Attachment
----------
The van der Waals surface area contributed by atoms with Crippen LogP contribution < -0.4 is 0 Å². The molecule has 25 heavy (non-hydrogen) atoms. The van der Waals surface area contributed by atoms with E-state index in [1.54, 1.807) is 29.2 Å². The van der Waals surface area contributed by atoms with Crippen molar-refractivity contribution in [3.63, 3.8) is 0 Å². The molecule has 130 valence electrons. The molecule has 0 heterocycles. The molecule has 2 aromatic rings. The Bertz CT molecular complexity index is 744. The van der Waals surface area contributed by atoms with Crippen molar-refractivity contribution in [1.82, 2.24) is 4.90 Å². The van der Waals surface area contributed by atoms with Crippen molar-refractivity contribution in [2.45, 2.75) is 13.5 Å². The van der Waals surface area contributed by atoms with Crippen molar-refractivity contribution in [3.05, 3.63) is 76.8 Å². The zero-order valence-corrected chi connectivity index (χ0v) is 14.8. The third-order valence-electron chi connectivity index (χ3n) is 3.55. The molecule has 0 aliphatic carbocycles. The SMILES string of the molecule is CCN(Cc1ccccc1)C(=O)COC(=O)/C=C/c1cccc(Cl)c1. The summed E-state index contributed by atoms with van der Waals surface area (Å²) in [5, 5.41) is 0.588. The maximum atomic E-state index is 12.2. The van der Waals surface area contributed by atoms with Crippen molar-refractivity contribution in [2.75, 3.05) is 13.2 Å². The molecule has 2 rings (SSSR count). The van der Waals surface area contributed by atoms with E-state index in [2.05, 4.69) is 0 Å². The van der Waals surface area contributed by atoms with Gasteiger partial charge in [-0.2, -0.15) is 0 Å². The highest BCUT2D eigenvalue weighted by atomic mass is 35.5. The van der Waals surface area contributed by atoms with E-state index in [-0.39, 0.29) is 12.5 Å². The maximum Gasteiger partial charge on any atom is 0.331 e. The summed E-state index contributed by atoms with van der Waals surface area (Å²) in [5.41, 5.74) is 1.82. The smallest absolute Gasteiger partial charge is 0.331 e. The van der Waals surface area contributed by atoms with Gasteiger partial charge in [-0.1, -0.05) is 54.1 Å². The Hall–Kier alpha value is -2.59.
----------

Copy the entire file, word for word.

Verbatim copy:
The van der Waals surface area contributed by atoms with Crippen LogP contribution < -0.4 is 0 Å². The molecule has 25 heavy (non-hydrogen) atoms. The van der Waals surface area contributed by atoms with E-state index in [1.54, 1.807) is 29.2 Å². The van der Waals surface area contributed by atoms with Crippen molar-refractivity contribution in [3.63, 3.8) is 0 Å². The molecule has 130 valence electrons. The molecule has 0 heterocycles. The molecule has 2 aromatic rings. The Bertz CT molecular complexity index is 744. The van der Waals surface area contributed by atoms with Crippen molar-refractivity contribution in [1.82, 2.24) is 4.90 Å². The van der Waals surface area contributed by atoms with Crippen molar-refractivity contribution in [2.45, 2.75) is 13.5 Å². The van der Waals surface area contributed by atoms with Crippen molar-refractivity contribution in [3.05, 3.63) is 76.8 Å². The zero-order valence-corrected chi connectivity index (χ0v) is 14.8. The third-order valence-electron chi connectivity index (χ3n) is 3.55. The molecule has 0 aliphatic carbocycles. The SMILES string of the molecule is CCN(Cc1ccccc1)C(=O)COC(=O)/C=C/c1cccc(Cl)c1. The summed E-state index contributed by atoms with van der Waals surface area (Å²) in [5, 5.41) is 0.588. The maximum atomic E-state index is 12.2. The van der Waals surface area contributed by atoms with Crippen molar-refractivity contribution in [2.75, 3.05) is 13.2 Å². The molecule has 2 rings (SSSR count). The van der Waals surface area contributed by atoms with E-state index in [2.05, 4.69) is 0 Å². The van der Waals surface area contributed by atoms with Gasteiger partial charge in [-0.2, -0.15) is 0 Å². The highest BCUT2D eigenvalue weighted by atomic mass is 35.5. The van der Waals surface area contributed by atoms with E-state index in [-0.39, 0.29) is 12.5 Å². The maximum Gasteiger partial charge on any atom is 0.331 e. The summed E-state index contributed by atoms with van der Waals surface area (Å²) in [5.41, 5.74) is 1.82. The smallest absolute Gasteiger partial charge is 0.331 e. The van der Waals surface area contributed by atoms with Gasteiger partial charge in [-0.1, -0.05) is 54.1 Å². The Hall–Kier alpha value is -2.59.